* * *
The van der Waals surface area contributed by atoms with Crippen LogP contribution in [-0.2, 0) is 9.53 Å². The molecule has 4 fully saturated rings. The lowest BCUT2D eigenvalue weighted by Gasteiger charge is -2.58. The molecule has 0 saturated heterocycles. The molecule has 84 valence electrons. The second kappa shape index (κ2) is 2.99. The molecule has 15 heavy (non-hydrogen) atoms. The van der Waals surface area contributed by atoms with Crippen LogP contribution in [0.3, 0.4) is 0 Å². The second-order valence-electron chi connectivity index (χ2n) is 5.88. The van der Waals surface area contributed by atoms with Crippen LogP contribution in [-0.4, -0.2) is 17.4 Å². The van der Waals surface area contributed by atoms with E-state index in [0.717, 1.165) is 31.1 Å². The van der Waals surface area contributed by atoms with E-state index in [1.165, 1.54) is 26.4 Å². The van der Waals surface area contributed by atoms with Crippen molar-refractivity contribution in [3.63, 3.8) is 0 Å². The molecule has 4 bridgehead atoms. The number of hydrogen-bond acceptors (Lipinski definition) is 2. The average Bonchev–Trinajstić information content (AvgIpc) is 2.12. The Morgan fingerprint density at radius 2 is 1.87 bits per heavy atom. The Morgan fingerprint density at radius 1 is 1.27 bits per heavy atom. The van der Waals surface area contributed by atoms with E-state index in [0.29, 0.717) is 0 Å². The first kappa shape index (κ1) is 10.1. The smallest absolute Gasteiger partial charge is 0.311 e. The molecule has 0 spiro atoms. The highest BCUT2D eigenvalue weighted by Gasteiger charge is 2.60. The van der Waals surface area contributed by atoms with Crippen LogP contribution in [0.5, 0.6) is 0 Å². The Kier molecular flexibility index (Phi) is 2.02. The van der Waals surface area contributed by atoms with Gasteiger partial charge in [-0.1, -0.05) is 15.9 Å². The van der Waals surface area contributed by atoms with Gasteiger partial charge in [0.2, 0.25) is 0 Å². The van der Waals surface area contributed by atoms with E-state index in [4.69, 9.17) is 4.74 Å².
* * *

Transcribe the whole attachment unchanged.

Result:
The van der Waals surface area contributed by atoms with Crippen LogP contribution in [-0.2, 0) is 9.53 Å². The molecule has 4 fully saturated rings. The lowest BCUT2D eigenvalue weighted by Gasteiger charge is -2.58. The molecule has 0 saturated heterocycles. The molecule has 84 valence electrons. The second kappa shape index (κ2) is 2.99. The molecule has 15 heavy (non-hydrogen) atoms. The van der Waals surface area contributed by atoms with Crippen LogP contribution in [0.3, 0.4) is 0 Å². The second-order valence-electron chi connectivity index (χ2n) is 5.88. The van der Waals surface area contributed by atoms with Crippen LogP contribution in [-0.4, -0.2) is 17.4 Å². The van der Waals surface area contributed by atoms with E-state index in [0.717, 1.165) is 31.1 Å². The van der Waals surface area contributed by atoms with E-state index in [1.165, 1.54) is 26.4 Å². The van der Waals surface area contributed by atoms with Crippen molar-refractivity contribution in [3.63, 3.8) is 0 Å². The molecule has 4 bridgehead atoms. The number of hydrogen-bond acceptors (Lipinski definition) is 2. The average Bonchev–Trinajstić information content (AvgIpc) is 2.12. The Morgan fingerprint density at radius 2 is 1.87 bits per heavy atom. The Morgan fingerprint density at radius 1 is 1.27 bits per heavy atom. The van der Waals surface area contributed by atoms with E-state index in [0.29, 0.717) is 0 Å². The first kappa shape index (κ1) is 10.1. The smallest absolute Gasteiger partial charge is 0.311 e. The molecule has 0 spiro atoms. The highest BCUT2D eigenvalue weighted by Gasteiger charge is 2.60. The van der Waals surface area contributed by atoms with Crippen LogP contribution in [0.5, 0.6) is 0 Å². The Kier molecular flexibility index (Phi) is 2.02. The van der Waals surface area contributed by atoms with Gasteiger partial charge in [-0.1, -0.05) is 15.9 Å². The van der Waals surface area contributed by atoms with Gasteiger partial charge in [0.2, 0.25) is 0 Å². The van der Waals surface area contributed by atoms with E-state index in [4.69, 9.17) is 4.74 Å².